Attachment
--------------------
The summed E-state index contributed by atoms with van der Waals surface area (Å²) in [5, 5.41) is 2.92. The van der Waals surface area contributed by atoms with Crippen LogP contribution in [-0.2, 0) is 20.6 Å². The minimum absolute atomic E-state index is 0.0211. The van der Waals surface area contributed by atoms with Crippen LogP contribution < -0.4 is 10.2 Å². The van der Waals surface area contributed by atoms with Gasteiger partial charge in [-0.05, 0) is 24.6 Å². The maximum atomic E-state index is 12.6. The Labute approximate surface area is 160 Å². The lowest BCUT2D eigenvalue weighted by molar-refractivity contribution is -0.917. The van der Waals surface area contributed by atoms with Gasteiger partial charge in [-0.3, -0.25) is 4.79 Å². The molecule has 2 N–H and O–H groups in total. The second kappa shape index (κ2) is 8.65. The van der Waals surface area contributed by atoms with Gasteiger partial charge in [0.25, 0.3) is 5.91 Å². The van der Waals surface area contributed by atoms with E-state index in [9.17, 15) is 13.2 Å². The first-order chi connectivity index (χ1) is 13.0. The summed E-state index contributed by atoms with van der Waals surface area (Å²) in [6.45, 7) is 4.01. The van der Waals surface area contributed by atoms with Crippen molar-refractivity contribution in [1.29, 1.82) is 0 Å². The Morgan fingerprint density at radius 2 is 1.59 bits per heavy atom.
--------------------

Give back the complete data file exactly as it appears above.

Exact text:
The summed E-state index contributed by atoms with van der Waals surface area (Å²) in [5, 5.41) is 2.92. The van der Waals surface area contributed by atoms with Crippen LogP contribution in [-0.2, 0) is 20.6 Å². The minimum absolute atomic E-state index is 0.0211. The van der Waals surface area contributed by atoms with Crippen LogP contribution < -0.4 is 10.2 Å². The van der Waals surface area contributed by atoms with Gasteiger partial charge in [-0.05, 0) is 24.6 Å². The maximum atomic E-state index is 12.6. The Labute approximate surface area is 160 Å². The lowest BCUT2D eigenvalue weighted by molar-refractivity contribution is -0.917. The van der Waals surface area contributed by atoms with Gasteiger partial charge in [-0.3, -0.25) is 4.79 Å². The molecule has 2 N–H and O–H groups in total. The second kappa shape index (κ2) is 8.65. The van der Waals surface area contributed by atoms with Gasteiger partial charge in [0.25, 0.3) is 5.91 Å². The van der Waals surface area contributed by atoms with E-state index in [9.17, 15) is 13.2 Å². The first-order chi connectivity index (χ1) is 13.0. The summed E-state index contributed by atoms with van der Waals surface area (Å²) in [6.45, 7) is 4.01. The van der Waals surface area contributed by atoms with Crippen molar-refractivity contribution in [1.29, 1.82) is 0 Å². The Morgan fingerprint density at radius 2 is 1.59 bits per heavy atom.